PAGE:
The Hong Kong Chief Executive election of 2017 is just under two months away. Ming Pao and Sing-Tao Daily have reported that Zhang Dejiang, the Beijing government official in charge of Hong Kong affairs, has backed Former Chief Secretary Carrie Lam, making her the only candidate with the support of Chinese officials and government instruments like the China Liaison Office.
Lam, who orchestrated the controversial Palace Museum replica deal at the end of last year, is set for a battle against Harvard-educated former Financial Secretary John Tsang. While the public is heavily opposed to the pro-Beijing Lam, the next Chief Executive will ultimately be selected by the small-circle, 1200-member Election Committee (EC) rather than by universal suffrage. Pro-democracy members currently hold around 25% of the EC seats, while pro-Beijing members occupy the remaining seats.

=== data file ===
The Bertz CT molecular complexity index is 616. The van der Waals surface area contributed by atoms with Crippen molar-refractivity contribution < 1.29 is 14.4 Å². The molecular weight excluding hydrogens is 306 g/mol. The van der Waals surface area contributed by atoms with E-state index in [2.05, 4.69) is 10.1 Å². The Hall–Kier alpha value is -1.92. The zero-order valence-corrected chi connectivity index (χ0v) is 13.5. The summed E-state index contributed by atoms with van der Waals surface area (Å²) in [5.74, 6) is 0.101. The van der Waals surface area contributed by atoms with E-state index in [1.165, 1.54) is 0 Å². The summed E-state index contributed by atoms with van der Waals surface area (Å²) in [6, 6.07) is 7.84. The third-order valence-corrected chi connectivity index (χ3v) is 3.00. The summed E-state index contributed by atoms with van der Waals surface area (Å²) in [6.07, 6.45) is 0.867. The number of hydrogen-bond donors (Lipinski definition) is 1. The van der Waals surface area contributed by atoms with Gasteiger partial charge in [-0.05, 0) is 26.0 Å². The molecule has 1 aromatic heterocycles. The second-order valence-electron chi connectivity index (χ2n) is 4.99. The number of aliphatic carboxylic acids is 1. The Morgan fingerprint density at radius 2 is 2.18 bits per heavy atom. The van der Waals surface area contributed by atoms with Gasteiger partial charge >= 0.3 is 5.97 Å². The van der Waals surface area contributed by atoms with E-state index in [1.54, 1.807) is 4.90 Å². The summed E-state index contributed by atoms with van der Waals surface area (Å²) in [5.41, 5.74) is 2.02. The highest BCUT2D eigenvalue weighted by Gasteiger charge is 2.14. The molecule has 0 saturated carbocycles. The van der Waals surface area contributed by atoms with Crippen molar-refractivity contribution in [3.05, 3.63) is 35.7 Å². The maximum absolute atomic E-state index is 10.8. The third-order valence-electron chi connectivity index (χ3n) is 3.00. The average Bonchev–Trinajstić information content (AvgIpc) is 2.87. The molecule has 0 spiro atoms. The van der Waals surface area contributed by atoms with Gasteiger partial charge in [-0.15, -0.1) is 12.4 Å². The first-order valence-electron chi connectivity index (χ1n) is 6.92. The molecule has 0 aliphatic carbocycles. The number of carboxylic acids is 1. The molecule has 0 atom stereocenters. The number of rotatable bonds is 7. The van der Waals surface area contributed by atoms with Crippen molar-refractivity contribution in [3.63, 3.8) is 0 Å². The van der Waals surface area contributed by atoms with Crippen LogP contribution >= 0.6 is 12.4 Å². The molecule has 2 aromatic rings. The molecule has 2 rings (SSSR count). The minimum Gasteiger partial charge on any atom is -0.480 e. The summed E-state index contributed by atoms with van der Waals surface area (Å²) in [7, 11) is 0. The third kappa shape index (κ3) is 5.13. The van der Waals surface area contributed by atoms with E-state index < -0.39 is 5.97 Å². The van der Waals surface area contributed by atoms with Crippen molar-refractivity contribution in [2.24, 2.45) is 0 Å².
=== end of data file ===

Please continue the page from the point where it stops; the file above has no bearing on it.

It is the lack of universal suffrage in this 2017 election that fueled the Occupy Central protests of 2014. As stated in the Basic Law:
“The method for selecting the Chief Executive shall be specified in the light of the actual situation in the Hong Kong Special Administrative Region and in accordance with the principle of gradual and orderly progress. The ultimate aim is the selection of the Chief Executive by universal suffrage upon nomination by a broadly representative nominating committee in accordance with democratic procedures.”
In implementing Article 45 of Hong Kong Basic Law, Beijing had established a constitutional obligation to endow Hong Kong with the right to universal suffrage. However, by deferring this obligation year after year, Beijing has shown complete disregard the words enshrined in Hong Kong’s mini-constitution.
Meanwhile, the month-long gap between Tsang’s resignation as Financial Secretary and Beijing’s approval of his resignation has stirred controversy. Many say that the delay is a political tactic to deter him from running in the race, or perhaps an opportunity for his rival Lam to get a head-start on planning and coordinating her campaign. Some balked at the notion that Tsang’s resignation required Beijing’s approval at all.
Image Credit: South China Morning Post